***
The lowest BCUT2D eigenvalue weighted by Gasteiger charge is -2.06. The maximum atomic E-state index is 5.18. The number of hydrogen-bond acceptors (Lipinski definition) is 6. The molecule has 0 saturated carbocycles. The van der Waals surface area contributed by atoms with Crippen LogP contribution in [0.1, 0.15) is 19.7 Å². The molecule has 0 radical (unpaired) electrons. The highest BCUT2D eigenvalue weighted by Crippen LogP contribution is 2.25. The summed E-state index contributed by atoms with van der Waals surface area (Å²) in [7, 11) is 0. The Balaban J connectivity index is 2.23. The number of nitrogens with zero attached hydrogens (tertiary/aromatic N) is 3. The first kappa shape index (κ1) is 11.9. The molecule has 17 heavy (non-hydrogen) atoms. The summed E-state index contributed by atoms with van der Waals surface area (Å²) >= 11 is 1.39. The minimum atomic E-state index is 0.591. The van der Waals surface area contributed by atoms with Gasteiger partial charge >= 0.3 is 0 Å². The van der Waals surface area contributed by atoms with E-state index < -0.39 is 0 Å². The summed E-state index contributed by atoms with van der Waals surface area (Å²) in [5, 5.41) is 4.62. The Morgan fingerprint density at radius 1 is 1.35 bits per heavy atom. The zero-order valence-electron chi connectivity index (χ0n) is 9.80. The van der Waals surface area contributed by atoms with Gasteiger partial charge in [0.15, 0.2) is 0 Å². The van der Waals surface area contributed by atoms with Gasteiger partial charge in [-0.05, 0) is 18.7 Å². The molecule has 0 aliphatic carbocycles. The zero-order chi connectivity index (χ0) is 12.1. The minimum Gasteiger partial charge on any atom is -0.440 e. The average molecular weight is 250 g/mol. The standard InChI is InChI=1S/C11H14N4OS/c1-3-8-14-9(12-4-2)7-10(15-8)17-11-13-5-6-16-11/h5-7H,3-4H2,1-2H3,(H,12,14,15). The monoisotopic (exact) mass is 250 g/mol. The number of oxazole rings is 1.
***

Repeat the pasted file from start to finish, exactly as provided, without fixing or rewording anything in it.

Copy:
The lowest BCUT2D eigenvalue weighted by Gasteiger charge is -2.06. The maximum atomic E-state index is 5.18. The number of hydrogen-bond acceptors (Lipinski definition) is 6. The molecule has 0 saturated carbocycles. The van der Waals surface area contributed by atoms with Crippen LogP contribution in [0.1, 0.15) is 19.7 Å². The molecule has 0 radical (unpaired) electrons. The highest BCUT2D eigenvalue weighted by Crippen LogP contribution is 2.25. The summed E-state index contributed by atoms with van der Waals surface area (Å²) in [7, 11) is 0. The Balaban J connectivity index is 2.23. The number of nitrogens with zero attached hydrogens (tertiary/aromatic N) is 3. The first kappa shape index (κ1) is 11.9. The molecule has 17 heavy (non-hydrogen) atoms. The summed E-state index contributed by atoms with van der Waals surface area (Å²) >= 11 is 1.39. The minimum atomic E-state index is 0.591. The van der Waals surface area contributed by atoms with Gasteiger partial charge >= 0.3 is 0 Å². The van der Waals surface area contributed by atoms with E-state index < -0.39 is 0 Å². The summed E-state index contributed by atoms with van der Waals surface area (Å²) in [5, 5.41) is 4.62. The Morgan fingerprint density at radius 1 is 1.35 bits per heavy atom. The zero-order valence-electron chi connectivity index (χ0n) is 9.80. The van der Waals surface area contributed by atoms with Gasteiger partial charge in [0.15, 0.2) is 0 Å². The van der Waals surface area contributed by atoms with Gasteiger partial charge in [-0.05, 0) is 18.7 Å². The molecule has 0 aliphatic carbocycles. The zero-order chi connectivity index (χ0) is 12.1. The minimum Gasteiger partial charge on any atom is -0.440 e. The average molecular weight is 250 g/mol. The standard InChI is InChI=1S/C11H14N4OS/c1-3-8-14-9(12-4-2)7-10(15-8)17-11-13-5-6-16-11/h5-7H,3-4H2,1-2H3,(H,12,14,15). The monoisotopic (exact) mass is 250 g/mol. The number of oxazole rings is 1.